Q&A with Producer Tom Berry, Part 1

The Craft

tom-berry

Tom Berry formed Allegro Films in 1984 and it became one of the largest Canadian producers of feature films. In the ’90s, Allegro was merged with a publicly traded company, Coscient Group, now part of Quebecor. Berry has produced and executive produced more than 40 feature-length films. In 2001, he founded Montreal-based Premiere Bobine, which is active in the production, development, financing and distribution of feature films for television, video and theatrical release.

Berry is also a past Chairman of the Canadian Film and Television Production Association and received the Jack Chisholm Award for Entrepreneurial Excellence for lifetime achievement in the film and television industry.

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These days, Tom Berry is going by the title Entertainment Executive but for many years he was a producer, both here in Canada and in the US (Los Angeles). He prefers his new title, because, as he says, “It really fits.”

His job is to supply programs to a group of buyers. He does this in a variety of ways, from coming up with a great idea and taking it into production to simply acquiring a package of films that are sitting in someone’s “library.” But his background is in writing, directing and producing and thanks to the several years I worked as his personal slave, he was more than happy to sit down and chat with me.

JM: How did you get into the film industry?

TB: I started out as a teenager determined to be a novelist. So I wrote a novel and a publisher in Toronto read it and was nice enough to explain the business to me. After his explanation, I realized that I wasn’t going to become enormously rich and irresistible to women after my first novel. It was going to be a long slog and I really didn’t like sitting alone in a room all that much. I wanted to do something collaborative, so I went to film school.

I’ve always enjoyed the technical aspect of filmmaking, and thought I’d be a cameraman or a cinematographer. But once I went to film school I realized that the default craft is writing, because all you need is a pen and paper. So I was writing a lot and I gave my work to other people to produce, but they kept screwing it up. So I decided to produce my own work.

JM: How did you get your first break?

TB: I had a number of lucky breaks. And a number of gift horses I looked in the mouth. I had some wonderful opportunities that I totally messed up.

In my opinion, going to a good film school was really important. It puts you in a group of very determined people who are going where you’re going and it gives you the start of a network.

One of the first things I did was make a documentary which was much beloved by someone at the NFB. It was in a cinema verité style, a documentary made from real things. All the subjects were speaking French. The visuals were very nice, but I didn’t speak French at all.

I had a French woman edit it for me and she explained the story to me at every stage. One of the people I showed it to was Peter Katadotis, who was at the Board at the time. He said, “Okay. I’ve got a job for you. Go make some community films in French.”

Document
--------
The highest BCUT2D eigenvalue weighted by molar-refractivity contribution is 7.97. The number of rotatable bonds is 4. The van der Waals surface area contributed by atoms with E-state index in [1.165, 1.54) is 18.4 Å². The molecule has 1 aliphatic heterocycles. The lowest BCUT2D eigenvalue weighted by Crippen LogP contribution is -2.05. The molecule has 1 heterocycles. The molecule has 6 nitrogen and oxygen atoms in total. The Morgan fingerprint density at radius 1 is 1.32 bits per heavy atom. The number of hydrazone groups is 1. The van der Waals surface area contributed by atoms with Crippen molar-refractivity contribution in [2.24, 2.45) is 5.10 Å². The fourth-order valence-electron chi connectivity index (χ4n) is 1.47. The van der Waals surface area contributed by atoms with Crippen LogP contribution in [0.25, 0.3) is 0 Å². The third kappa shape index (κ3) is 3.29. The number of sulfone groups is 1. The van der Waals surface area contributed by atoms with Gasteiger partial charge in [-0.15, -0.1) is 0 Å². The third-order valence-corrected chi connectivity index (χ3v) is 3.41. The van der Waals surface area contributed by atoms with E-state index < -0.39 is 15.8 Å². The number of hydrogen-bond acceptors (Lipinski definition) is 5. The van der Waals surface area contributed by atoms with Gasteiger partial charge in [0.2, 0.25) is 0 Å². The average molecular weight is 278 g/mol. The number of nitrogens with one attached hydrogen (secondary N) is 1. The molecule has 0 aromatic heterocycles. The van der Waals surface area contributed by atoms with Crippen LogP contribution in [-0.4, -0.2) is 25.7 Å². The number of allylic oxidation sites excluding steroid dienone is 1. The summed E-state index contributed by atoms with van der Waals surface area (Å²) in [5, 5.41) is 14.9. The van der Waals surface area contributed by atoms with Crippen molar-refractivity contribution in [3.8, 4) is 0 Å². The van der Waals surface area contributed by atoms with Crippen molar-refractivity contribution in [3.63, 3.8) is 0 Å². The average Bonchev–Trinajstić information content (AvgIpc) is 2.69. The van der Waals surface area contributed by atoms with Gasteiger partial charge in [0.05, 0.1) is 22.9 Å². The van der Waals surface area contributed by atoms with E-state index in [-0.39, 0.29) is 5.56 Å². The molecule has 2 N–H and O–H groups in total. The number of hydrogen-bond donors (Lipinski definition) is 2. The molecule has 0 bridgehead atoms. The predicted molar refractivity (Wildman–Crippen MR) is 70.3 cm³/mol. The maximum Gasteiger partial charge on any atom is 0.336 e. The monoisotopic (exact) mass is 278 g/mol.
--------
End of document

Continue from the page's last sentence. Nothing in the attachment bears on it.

“Peter,” I said, “I don’t understand French.”

“Well, however you made that one, do it again.”

So I did. And while hanging around at the NFB, making tons of illicit photocopies, I managed to get the resources and equipment to start making my own movies.

JM: Can you talk about the role of a producer?

TB: The producer is the one who finds the project, gets the financing together, hires the director and puts the wheels into motion.

It’s a team sport. And the title of producer is thrown around with wild abandon. In order to be a successful producer, you have to learn more about yourself and have a realistic sense of what it is you can bring to the party. Then you build your career around that.

There are two parts to producing – the visionary/creative part, and the entrepreneurial part. It’s a left brain/right brain kind of thing. You need to have a creative vision and know how to handle the day-to-day business-like tasks that arise. You have to know which actor is right for a role, and figure out how to get equipment to clear customs.

It’s a big picture position.

[Note: The big picture thing is a lesson I learned from Tom at a very early stage. We were working on a production and one actor wanted a CD player in his trailer, or something trivial like that. I checked the contract and saw that he wasn’t promised one. So I went to Tom to ask what I should do. He told me, “You have to weigh the costs. Who cares if it’s in the contract or not? It will cost us $100 to go out and buy him a CD player, but how much will it cost us if he gets cranky about being ill-treated and refuses to show up on set tomorrow? Always think about the big picture.”]

Coming up: On Monday, I’ll publish Part 2 – how projects are developed, the advantages to working in the Canadian film industry and Tom’s advice for aspiring filmmakers.